Alternative Wet Weather Wander.

Start. Elterwater.

Route. Elterwater - Elterwater Hotel - Dale End - Little Langdale - Slater Bridge - Cathedral Quarry - Stang End - High Park - Colwith Force - Park Farm - Park House - Skelwith Force - Elter Water - Elterwater.

Notes. I was expecting rain and sleet today, snow on high ground backed by gale force winds with thunder and lightning thrown in just to scare the hell out of me. I was expecting wet feet with water in every orifice, what I didn't expect was any decent conditions to take photos, altogether a day of not very great expectations, but at least I was out. I've got a friend who often talks in riddles, he's an exceptional good photographer, on the subject of bad weather he says “don't take pictures take pictures”, I've no intention of translating that, I'm just setting out in the wind and rain to take pictures of the latter.

Head down against the weather I crossed Elterwater Bridge, I continued along the lane, on reaching Elterwater Hotel a sign on my right announced I'd reached the off road cycle route to Coniston, rather them than me. The boulder strewn lane once the main route between Elterwater and Little Langdale guided me out off the valley, past long disused quarries, through moss covered woodland, after a short ascent I passed Dale End before descending to Slater Bridge, built sometime between 1650 and 1750 by the quarry men of Little Langdale, this is a real Lakeland gem. To thank them for a dry crossing of the beck I visited their place of work, The Cathedral, a vast slate cavern the roof held aloft by a 40ft slate pillar.

My route continued as did the rain, passed Little Fell and Great How, passed the farms of Stang End and High Park. At High Park I left the lane, a muddy path guided me through sheep pastures before descending through woodland, my descent terminated at Colwith Force, a spectacular twin cascade, even more so after heavy weather. With the river and a good path to guide me I wandered down stream, crossed the valley road before ascending to Park Farm, I continued along the farm lane to Park House, a few yards further on a yellow arrow pointed the way to Skelwith Force, another spectacular water fall. My route now followed the River Brathay north, this popular path was busy, young and old, dog walkers and pram pushers all mingled with ramblers and mountain bike riders, a hectic end to a rather lonely day, I'm not complaining the rain had stopped allowing the Langdale Pikes to come out and greet us.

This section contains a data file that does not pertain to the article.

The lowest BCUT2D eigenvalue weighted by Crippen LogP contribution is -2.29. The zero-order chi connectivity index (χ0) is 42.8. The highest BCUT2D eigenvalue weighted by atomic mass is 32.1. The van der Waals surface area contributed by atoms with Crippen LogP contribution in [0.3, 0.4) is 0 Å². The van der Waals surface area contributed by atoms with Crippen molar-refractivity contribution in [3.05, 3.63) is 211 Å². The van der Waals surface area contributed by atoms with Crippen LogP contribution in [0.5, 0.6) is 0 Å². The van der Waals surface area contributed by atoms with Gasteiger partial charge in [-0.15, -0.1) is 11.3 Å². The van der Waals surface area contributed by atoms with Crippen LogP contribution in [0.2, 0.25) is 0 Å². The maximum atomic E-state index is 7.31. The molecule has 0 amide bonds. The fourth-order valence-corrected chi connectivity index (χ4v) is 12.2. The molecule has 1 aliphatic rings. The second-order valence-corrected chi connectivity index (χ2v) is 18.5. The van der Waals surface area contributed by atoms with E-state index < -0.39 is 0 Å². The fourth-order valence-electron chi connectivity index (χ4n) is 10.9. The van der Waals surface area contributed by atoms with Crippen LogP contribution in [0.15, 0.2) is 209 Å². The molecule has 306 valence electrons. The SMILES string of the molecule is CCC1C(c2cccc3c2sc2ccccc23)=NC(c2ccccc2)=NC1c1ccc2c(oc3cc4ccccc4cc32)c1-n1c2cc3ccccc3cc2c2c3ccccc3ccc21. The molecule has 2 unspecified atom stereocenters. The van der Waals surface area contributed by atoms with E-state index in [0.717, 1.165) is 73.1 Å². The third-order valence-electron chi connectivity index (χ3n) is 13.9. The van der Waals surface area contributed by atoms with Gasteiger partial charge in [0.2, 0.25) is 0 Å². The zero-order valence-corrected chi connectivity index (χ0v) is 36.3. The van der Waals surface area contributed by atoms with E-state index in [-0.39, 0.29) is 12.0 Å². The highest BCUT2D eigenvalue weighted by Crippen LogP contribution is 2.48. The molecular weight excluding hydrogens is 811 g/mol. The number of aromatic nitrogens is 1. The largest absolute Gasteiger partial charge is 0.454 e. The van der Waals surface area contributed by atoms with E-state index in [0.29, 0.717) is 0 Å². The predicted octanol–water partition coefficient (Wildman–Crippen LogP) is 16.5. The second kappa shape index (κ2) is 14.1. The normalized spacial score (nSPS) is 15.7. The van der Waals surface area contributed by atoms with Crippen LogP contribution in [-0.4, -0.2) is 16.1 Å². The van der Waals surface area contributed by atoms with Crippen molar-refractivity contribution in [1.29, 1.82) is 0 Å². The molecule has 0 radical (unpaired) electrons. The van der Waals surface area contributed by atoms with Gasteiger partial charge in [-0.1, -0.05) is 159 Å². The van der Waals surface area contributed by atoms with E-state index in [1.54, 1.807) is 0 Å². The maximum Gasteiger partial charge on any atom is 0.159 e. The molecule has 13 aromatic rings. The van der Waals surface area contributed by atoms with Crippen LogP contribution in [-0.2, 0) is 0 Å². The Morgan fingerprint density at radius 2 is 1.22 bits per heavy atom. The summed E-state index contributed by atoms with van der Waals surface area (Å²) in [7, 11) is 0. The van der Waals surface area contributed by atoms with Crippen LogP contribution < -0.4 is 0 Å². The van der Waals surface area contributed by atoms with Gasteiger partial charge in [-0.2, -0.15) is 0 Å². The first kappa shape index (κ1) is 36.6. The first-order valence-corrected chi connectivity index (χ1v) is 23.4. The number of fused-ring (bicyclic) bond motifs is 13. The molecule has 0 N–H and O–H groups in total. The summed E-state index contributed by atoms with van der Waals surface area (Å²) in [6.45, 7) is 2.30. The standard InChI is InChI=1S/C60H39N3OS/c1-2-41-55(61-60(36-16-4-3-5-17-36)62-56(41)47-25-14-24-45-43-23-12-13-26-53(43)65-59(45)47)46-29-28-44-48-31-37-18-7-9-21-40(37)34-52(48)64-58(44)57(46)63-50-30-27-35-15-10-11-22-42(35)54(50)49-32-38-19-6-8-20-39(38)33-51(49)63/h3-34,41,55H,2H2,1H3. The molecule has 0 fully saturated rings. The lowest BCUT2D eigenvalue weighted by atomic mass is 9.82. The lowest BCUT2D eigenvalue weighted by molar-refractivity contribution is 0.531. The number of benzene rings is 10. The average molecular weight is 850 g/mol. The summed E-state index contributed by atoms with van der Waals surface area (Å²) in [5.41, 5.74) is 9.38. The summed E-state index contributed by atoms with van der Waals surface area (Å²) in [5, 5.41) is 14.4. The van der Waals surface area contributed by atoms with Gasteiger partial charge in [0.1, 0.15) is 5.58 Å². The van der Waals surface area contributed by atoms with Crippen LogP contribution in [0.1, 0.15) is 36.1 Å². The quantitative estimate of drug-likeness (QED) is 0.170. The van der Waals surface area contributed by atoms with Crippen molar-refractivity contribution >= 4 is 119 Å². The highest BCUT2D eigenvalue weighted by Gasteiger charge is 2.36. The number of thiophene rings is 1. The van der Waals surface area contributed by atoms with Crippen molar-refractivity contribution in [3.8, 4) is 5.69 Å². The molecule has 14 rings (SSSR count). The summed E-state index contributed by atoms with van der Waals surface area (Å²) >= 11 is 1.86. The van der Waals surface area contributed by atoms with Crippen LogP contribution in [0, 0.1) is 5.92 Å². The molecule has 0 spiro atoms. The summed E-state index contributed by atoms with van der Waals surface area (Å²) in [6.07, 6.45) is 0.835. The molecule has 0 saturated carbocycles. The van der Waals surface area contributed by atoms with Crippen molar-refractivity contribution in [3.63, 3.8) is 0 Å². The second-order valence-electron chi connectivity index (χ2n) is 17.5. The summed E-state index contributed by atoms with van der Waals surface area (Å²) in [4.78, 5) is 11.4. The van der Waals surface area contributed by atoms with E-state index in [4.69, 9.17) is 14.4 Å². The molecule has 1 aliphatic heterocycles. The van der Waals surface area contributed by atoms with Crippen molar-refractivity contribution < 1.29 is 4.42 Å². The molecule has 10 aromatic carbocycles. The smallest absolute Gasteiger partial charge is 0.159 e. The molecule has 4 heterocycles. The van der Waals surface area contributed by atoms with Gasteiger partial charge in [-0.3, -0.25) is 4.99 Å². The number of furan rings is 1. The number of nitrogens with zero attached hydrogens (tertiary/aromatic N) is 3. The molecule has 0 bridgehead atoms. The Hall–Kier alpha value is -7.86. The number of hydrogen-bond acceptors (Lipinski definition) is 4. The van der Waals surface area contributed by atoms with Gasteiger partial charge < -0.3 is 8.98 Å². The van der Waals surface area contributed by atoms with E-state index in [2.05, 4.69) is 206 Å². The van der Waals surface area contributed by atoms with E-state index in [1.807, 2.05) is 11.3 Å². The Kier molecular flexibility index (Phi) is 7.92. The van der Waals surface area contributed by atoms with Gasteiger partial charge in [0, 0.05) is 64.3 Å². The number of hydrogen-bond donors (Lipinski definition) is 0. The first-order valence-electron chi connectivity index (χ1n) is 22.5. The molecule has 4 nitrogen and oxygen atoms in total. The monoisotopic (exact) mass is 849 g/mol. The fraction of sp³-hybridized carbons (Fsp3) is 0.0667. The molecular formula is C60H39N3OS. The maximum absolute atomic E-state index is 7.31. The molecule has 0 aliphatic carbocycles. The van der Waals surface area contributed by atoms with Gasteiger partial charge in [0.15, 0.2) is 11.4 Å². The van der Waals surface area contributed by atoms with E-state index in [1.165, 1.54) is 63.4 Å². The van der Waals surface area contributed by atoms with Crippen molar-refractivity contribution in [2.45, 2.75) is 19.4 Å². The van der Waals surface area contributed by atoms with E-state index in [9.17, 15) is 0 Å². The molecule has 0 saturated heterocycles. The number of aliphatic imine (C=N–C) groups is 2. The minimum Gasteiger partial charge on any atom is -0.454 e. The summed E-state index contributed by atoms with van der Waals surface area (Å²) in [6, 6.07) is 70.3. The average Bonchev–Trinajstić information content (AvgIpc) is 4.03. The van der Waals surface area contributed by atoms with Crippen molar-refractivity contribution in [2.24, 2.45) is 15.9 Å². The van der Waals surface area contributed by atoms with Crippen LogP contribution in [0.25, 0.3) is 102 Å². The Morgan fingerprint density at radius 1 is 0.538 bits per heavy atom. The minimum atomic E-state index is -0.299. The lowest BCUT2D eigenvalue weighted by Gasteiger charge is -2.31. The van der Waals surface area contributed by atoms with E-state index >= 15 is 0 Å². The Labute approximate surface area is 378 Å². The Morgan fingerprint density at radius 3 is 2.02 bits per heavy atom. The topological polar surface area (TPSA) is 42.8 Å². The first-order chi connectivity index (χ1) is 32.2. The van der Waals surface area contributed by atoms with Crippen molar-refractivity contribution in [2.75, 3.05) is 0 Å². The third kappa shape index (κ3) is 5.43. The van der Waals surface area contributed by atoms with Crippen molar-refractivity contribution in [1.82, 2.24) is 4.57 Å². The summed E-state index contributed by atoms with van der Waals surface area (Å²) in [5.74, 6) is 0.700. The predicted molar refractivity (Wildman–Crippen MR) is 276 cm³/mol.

view route map.


Seen from the parked car, the single arch of Elterwater Bridge.

Looking to Fletcher's Wood from the stoney lane leading out of Great Langdale.

A glimpse of Elter Water.

Black Fell across Little Langdale.

Under a light dusting of the white stuff, Wetherlam.

View taken over Little Langdale Tarn.

Bearing witness to years of heavy foot fall, the well warn slabs of Slater Bridge.

The infant River Brathay at Slater Bridge.

The Cathedral a maze of interlinked quarries, honed out of the fell side by the hard rock miners of Little Langdale in their search for green slate, easily found in Atkinson's Coppice above Slater Bridge.

Views into Little Langdale, from a rather more modern bridge further down stream.

Stang End.

Looking up the lane to High Park.

The River Brathay above Colwith Force.

Still above Colwith Force, looking at the extensive system of weirs, and the fact I've been wandering through coppice woodland I think I'd be right in saying there was once some king of mill or bloomery here about's.

Spectacular after heavy weather, Colwith Force.

My route ahead, and a delightful one it is.

A rather noisy Skelwith Force, quite spectacular today.

At Skelwith Force the River Brathay's squeezed through a narrow gap, plunging 17ft, it's noisy, wet, a real spectacle, and because it's near the road gets lots of visitors.

The River Brathay above Skelwith Force.

The Langdale Pikes.

The Brathay a little further up stream, showing no sign of the drama just out of shot.

Seen from the banks of the River Brathay, Black Fell.

The majesty of the Langdale Pikes as seen over Elter Water.

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